20. Collision method for airblast waves interaction with movable solid bodies. (PAP23)

Proceedings of the 6th Asia-Pacific Conference on shock and impact loads on structures. Perth, Australia, Dec. 2005

21. Response of Beams to Shock Loading: Inelastic Range. (PAP35)

Journal of Engineering Mechanics, ASCE, Vol.133, No.3, March 2007.

22. Mechanical Output of Contact Explosive Charges. (PAP31)

Proc. of the 2007 RNSA Security Technology Conf., Melbourne, Australia, 2007

23. Response of Inelastic Plates to Blast Loading. (PAP37)

Second Int’l Conf. On Design and Analysis of Protective Structures , Singapore, Nov. 2006.

24. Mass-plate impact parameters for the elastic range. (PAP44)

Acta Mechanica, Vol.200, No. 1-2, pp.111-125, 2008.

25. Discussion of “Mechanics of Progressive Colllapse: Learning from World Trade Center and Building Demolitions” by Z.P. Bazant and M. Verdure. (PAP45)

Journal of Engineering Mechanics, ASCE, Vol.134, No.10, Oct.2008, pp.913-915.

26. Transient Response of Circular, Elastic Plates to Point Loads (PAP42)

J. Comput. Nonlinear Dynam. ASME, Vol. 4, Issue 3, July 2009

27. Tall Buildings And Structural Collapse (PAP48)

Structure, New York, October 2009.

28. Strain-rate effects and some limits of their use. (PAP49)

Proceedings of the 8th Asia-Pacific Conference on shock and impact loads on structures. Adelaide, Australia, Dec. 2009

29. Temporal Considerations in Collapse of WTC Towers (PAP50)

Int. J. Structural Engineering, Vol. 3, No. 3, Feb 2012, pp.189-207

30. Does stronger concrete mean stronger and more resilient elements? (PAP51)

International Journal of Protective Structures – Volume 3 · Number 3 · 2012, pp.293-309

31. Terminal strength and energy capacity of RC beams during progressive collapse of multistory buildings (PAP52)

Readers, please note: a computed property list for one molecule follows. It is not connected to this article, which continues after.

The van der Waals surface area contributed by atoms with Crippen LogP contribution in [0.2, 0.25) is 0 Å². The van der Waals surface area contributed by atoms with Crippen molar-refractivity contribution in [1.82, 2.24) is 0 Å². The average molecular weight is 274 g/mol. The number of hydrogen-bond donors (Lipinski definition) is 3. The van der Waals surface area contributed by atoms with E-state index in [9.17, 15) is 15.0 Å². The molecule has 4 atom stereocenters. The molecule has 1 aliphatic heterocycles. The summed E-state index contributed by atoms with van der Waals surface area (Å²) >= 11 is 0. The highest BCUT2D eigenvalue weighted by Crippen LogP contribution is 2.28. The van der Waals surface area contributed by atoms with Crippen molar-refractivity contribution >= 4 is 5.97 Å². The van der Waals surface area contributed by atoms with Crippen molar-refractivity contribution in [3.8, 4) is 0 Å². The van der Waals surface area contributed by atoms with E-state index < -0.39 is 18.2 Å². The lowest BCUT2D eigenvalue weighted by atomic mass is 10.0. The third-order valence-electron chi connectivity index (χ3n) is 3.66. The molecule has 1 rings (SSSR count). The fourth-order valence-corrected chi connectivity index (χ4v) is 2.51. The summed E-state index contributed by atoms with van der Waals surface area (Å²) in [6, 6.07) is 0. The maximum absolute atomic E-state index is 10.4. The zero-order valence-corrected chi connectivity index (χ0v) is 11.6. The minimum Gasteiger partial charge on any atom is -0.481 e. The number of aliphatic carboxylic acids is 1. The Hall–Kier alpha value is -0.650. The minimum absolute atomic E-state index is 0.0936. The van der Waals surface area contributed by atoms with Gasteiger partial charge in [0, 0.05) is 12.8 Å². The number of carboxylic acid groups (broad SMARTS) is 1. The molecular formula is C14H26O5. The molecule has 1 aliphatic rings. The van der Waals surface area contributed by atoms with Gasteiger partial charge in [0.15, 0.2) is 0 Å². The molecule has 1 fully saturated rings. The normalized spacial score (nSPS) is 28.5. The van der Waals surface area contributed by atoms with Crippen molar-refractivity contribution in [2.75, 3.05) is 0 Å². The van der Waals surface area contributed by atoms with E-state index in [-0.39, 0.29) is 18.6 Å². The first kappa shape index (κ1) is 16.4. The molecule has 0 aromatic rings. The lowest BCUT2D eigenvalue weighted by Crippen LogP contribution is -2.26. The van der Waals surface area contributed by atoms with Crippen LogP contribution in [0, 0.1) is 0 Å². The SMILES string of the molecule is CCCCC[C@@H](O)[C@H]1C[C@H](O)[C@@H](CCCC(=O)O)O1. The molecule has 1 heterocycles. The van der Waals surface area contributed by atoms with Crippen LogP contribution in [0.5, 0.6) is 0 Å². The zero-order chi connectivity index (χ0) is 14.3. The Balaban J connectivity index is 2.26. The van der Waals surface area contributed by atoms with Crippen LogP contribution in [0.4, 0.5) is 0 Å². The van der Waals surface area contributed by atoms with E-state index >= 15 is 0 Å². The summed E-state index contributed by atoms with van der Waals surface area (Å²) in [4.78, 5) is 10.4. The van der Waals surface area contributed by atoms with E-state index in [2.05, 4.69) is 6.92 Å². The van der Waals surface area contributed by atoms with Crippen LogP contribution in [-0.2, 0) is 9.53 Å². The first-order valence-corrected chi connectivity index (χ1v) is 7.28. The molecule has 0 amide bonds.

Int. J. of Protective Structures, Vol.3, No.1, March 2012, pp. 37-60.

32. Response of Inelastic Plates to Blast Loading. (PAP37)

Second Int’l Conf. On Design and Analysis of Protective Structures , Singapore, Nov. 2006.

33. Mass-plate impact parameters for the elastic range. (PAP44)

Acta Mechanica, Vol.200, No. 1-2, pp.111-125, 2008.

34. Discussion of “Mechanics of Progressive Colllapse: Learning from World Trade Center and Building Demolitions” by Z.P. Bazant and M. Verdure. (PAP45)

Journal of Engineering Mechanics, ASCE, Vol.134, No.10, Oct.2008, pp.913-915.

35. Transient Response of Circular, Elastic Plates to Point Loads (PAP42)

J. Comput. Nonlinear Dynam. ASME, Vol. 4, Issue 3, July 2009

36. Tall Buildings And Structural Collapse (PAP48)

Structure, New York, October 2009.

37. Strain-rate effects and some limits of their use. (PAP49)

Proceedings of the 8th Asia-Pacific Conference on shock and impact loads on structures. Adelaide, Australia, Dec. 2009

38. Temporal Considerations in Collapse of WTC Towers (PAP50)

Int. J. Structural Engineering, Vol. 3, No. 3, Feb 2012, pp.189-207

39. Does stronger concrete mean stronger and more resilient elements? (PAP51)

International Journal of Protective Structures – Volume 3 · Number 3 · 2012, pp.293-309

40. Terminal strength and energy capacity of RC beams during progressive collapse of multistory buildings (PAP52)

Int. J. of Protective Structures, Vol.3, No.1, March 2012, pp. 37-60.

41. Some Misunderstandings Related To WTC Collapse Analysis (PAP57)

International Journal of Protective Structures – Vol. 4, No. 2, 2013, pp.117-125.

42. Transient beam response due to point load impact and determination of onset of yielding in bending. (PAP38)

Journal of Engineering Mechanics ASCE, Vol. 140, No. 1, Jan 1, 2014, ISSN 0733-9399/2014/1-0001–0004 (Technical Note)

Dr. Szuladzinski's projects can be found here.

 
"Russian Image Management"

The trip to Smolensk was expected to highlight Russia finally admitting culpability in the massacre, after long having blamed it on the Germans, an atrocity they had tried to conceal for over 70 years.

Eugene Poteat, retired CIA Senior Scientific Intelligence Officer.

As for the reception committee, it had different ideas. Putin wasn’t looking forward to such an occasion. Into this poisonous reception brew was President Kaczynski’s well-known public criticism of Moscow and Putin, a habit that has ended the lives of others within Russia – and abroad. A few discouraging Russian requirements – that Kaczynski could not attend in any official capacity – did not halt the Poles. Kaczynski would go anyway on non-official, “personal” business. To Russians, such a distinction would be meaningless, not lessening the possible international excoriation of such an event. A problem ripe for a modern, Russian solution: a tragic, ‘natural’ accident.

Read more here